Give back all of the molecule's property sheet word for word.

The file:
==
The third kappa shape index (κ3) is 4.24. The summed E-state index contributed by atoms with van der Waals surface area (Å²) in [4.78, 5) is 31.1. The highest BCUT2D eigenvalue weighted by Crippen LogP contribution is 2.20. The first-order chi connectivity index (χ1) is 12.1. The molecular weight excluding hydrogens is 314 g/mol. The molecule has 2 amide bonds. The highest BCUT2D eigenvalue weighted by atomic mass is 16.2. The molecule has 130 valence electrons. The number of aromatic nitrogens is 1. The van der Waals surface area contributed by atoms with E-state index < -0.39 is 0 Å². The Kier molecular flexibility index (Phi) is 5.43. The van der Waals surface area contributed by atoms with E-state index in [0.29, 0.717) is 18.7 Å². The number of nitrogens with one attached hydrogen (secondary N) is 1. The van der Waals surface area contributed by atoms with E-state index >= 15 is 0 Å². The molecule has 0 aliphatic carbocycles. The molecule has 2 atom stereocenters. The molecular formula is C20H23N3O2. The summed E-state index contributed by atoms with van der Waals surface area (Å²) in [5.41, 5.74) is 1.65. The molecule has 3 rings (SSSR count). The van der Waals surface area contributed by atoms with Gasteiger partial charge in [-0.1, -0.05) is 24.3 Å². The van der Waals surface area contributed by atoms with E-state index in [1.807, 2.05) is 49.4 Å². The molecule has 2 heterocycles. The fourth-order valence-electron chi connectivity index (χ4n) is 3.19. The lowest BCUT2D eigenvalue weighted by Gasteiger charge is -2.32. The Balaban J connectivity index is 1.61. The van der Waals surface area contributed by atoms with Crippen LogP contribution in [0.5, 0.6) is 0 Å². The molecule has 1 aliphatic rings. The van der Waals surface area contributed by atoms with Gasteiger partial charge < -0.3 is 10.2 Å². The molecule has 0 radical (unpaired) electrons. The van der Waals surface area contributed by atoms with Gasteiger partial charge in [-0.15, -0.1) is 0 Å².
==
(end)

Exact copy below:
The third kappa shape index (κ3) is 4.24. The summed E-state index contributed by atoms with van der Waals surface area (Å²) in [4.78, 5) is 31.1. The highest BCUT2D eigenvalue weighted by Crippen LogP contribution is 2.20. The first-order chi connectivity index (χ1) is 12.1. The molecular weight excluding hydrogens is 314 g/mol. The molecule has 2 amide bonds. The highest BCUT2D eigenvalue weighted by atomic mass is 16.2. The molecule has 130 valence electrons. The number of aromatic nitrogens is 1. The van der Waals surface area contributed by atoms with E-state index < -0.39 is 0 Å². The Kier molecular flexibility index (Phi) is 5.43. The van der Waals surface area contributed by atoms with E-state index in [0.29, 0.717) is 18.7 Å². The number of nitrogens with one attached hydrogen (secondary N) is 1. The van der Waals surface area contributed by atoms with E-state index >= 15 is 0 Å². The molecule has 0 aliphatic carbocycles. The molecule has 2 atom stereocenters. The molecular formula is C20H23N3O2. The summed E-state index contributed by atoms with van der Waals surface area (Å²) in [5.41, 5.74) is 1.65. The molecule has 3 rings (SSSR count). The van der Waals surface area contributed by atoms with Gasteiger partial charge in [-0.1, -0.05) is 24.3 Å². The van der Waals surface area contributed by atoms with E-state index in [1.807, 2.05) is 49.4 Å². The molecule has 2 heterocycles. The fourth-order valence-electron chi connectivity index (χ4n) is 3.19. The lowest BCUT2D eigenvalue weighted by Gasteiger charge is -2.32. The Balaban J connectivity index is 1.61. The van der Waals surface area contributed by atoms with Crippen LogP contribution in [0.5, 0.6) is 0 Å². The molecule has 1 aliphatic rings. The van der Waals surface area contributed by atoms with Gasteiger partial charge < -0.3 is 10.2 Å². The molecule has 0 radical (unpaired) electrons. The van der Waals surface area contributed by atoms with Gasteiger partial charge in [-0.15, -0.1) is 0 Å².